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NASA supports Vietnam scientists in space technology

Released at: 19:54, 14/05/2018

NASA supports Vietnam scientists in space technology

The International Science Team Meeting and Field Work. Photo: Vietnamplus.vn

The project on land use status, change and impacts in Vietnam, Cambodia and Laos was organized by the initiative of NASA's scientists and Vietnamese scientists.

by Le Diem

The US National Aeronautics and Space Administration (NASA) has officially launched the Land-Cover and Land-Use Change project in Vietnam, Cambodia and Laos.

More than 60 Vietnamese and international scientists have participated in NASA’s “International Science Team Meeting and Field Work” in collaboration with the University of Natural Sciences under Hanoi National University.

The project aims to build a database on the status and changing rate of land coverage and land use in order to make maps on the change of the population and demography in these countries.

It’s known that rapid Land-Cover Land-Use Change (LCLUC) has occurred over Vietnam, Cambodia, and Laos, especially the loss of important forest regions since the turn of the 21st century. It’s considered as ecocide. Now a key question is what has happened over those deforested and non-deforested lands in terms of the current land use status. The next component is quantifying spatial patterns and temporal trends of LCLUC. The observations of LCLUS together with the LCLUC patterns, trends, and rate of change are coupled and integrated with the population and demographic data for each country.

Accordingly, NASA allows scientists to use data from its remote sensing satellites to investigate and assess land use, change and impact in the area. Particularly, NASA’s Big Data source and the research and consultancy of the scientists participating in the project will be used for the research and training in the field of space science which is still young in Vietnam.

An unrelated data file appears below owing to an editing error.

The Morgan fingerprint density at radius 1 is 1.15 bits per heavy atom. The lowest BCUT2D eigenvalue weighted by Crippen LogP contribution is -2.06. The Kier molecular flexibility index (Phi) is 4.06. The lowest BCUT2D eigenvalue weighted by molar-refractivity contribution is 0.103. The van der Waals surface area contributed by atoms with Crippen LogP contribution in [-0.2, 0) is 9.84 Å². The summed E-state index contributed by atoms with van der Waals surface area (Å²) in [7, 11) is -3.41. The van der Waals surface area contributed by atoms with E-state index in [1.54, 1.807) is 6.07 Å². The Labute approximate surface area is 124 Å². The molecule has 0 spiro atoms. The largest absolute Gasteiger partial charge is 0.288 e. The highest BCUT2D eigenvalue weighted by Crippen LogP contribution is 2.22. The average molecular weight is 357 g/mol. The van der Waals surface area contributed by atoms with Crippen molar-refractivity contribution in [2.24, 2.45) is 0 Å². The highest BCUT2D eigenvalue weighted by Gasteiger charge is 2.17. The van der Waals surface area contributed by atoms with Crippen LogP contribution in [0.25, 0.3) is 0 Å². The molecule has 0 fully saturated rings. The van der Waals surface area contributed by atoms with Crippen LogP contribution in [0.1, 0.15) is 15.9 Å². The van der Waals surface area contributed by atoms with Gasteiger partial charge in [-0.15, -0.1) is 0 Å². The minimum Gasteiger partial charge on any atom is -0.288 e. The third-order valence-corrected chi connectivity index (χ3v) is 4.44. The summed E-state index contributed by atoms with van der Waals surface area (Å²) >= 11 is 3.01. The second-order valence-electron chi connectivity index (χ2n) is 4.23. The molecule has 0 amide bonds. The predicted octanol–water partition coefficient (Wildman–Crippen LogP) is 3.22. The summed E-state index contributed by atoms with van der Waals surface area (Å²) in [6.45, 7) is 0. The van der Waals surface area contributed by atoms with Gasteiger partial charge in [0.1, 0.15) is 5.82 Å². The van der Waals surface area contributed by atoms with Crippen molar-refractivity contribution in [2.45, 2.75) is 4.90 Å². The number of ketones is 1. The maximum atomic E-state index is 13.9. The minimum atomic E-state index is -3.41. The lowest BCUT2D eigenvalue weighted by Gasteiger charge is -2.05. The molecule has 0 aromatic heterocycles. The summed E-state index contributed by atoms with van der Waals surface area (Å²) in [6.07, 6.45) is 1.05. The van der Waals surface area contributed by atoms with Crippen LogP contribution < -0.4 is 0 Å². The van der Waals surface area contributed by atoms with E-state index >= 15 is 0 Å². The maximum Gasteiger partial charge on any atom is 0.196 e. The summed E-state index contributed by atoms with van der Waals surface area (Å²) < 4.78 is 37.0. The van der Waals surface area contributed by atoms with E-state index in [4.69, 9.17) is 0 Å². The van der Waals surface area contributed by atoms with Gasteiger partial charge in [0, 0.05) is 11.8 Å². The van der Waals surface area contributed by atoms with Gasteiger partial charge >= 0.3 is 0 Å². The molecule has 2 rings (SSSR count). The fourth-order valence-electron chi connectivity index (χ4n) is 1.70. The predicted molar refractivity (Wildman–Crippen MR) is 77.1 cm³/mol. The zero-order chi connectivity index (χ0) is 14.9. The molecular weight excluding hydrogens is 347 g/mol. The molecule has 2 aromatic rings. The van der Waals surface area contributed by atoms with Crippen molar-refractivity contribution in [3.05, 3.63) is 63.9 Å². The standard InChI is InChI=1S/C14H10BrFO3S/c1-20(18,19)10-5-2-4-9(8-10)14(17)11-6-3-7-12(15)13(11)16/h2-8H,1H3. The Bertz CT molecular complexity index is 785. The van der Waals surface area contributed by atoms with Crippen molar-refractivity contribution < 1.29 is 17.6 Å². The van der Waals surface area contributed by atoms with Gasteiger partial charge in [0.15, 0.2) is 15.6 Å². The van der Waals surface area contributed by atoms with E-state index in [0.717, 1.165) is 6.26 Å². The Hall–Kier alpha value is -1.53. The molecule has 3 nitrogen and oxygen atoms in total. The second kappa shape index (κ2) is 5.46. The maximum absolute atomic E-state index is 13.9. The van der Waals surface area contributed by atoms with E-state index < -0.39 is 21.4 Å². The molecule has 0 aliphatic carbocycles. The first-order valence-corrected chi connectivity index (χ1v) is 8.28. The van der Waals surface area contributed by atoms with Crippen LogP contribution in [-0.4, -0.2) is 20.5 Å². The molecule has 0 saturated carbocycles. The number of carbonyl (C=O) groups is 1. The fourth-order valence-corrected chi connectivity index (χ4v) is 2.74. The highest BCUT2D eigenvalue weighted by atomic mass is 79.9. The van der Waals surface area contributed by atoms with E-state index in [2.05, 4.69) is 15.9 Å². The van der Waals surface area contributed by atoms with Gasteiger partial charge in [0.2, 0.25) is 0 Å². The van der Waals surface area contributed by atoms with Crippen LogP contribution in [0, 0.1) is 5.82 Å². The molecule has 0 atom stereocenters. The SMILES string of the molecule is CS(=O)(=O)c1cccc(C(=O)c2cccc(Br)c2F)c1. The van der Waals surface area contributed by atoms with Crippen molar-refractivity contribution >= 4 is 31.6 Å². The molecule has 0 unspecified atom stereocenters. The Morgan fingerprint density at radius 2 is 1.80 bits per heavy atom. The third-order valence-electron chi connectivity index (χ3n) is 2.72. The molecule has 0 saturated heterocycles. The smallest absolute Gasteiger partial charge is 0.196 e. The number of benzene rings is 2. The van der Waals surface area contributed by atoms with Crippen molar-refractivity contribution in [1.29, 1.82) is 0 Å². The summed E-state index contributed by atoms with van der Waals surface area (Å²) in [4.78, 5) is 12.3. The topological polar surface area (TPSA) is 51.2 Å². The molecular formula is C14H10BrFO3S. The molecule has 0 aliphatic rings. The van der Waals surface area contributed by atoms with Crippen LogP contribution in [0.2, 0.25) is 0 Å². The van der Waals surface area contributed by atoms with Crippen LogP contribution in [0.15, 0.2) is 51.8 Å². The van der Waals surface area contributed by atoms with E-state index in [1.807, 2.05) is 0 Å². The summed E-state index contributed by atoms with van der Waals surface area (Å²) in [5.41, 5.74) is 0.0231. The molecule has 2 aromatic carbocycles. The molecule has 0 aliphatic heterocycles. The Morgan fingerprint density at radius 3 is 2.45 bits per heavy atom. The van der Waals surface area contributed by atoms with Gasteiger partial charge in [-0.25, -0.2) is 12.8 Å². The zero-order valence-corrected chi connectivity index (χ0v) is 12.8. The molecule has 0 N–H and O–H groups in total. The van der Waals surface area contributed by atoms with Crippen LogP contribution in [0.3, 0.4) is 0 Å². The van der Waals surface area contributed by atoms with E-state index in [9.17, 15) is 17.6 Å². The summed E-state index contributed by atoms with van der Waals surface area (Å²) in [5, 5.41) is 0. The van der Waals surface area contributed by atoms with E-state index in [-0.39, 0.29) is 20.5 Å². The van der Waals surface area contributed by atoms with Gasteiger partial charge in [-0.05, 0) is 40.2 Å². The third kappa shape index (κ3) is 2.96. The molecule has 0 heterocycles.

Mr Nghiem Van Son, a senior researcher from NASA’s Jet Propulsion Laboratory at the California Institute of Technology and one of the project’s founders, said that NASA has been developing a scientific cooperation program with Vietnam since 2016. Accordingly, data retrieved from satellites helped show places with droughts, fire-prone areas, and volumetric flow rates in rivers so that scientists can have a comprehensive picture of Vietnam’s landmass and natural disaster risk management.

Assoc. Prof. Dr Pham Quang Tuan, Head of the Faculty of Geography, University of Science, Hanoi National University, said that the cooperation with NASA’s scientists will help local scientists learn more about modern space technology and remote sensing. It’s also an opportunity to access new technologies to solve problems in urban development management and land use issues in Vietnam.

The project is expected to run for three years.

Established in 1958, NASA is an independent agency of the executive branch of the U.S. federal government responsible for its civilian space program and aeronautics and aerospace research. 

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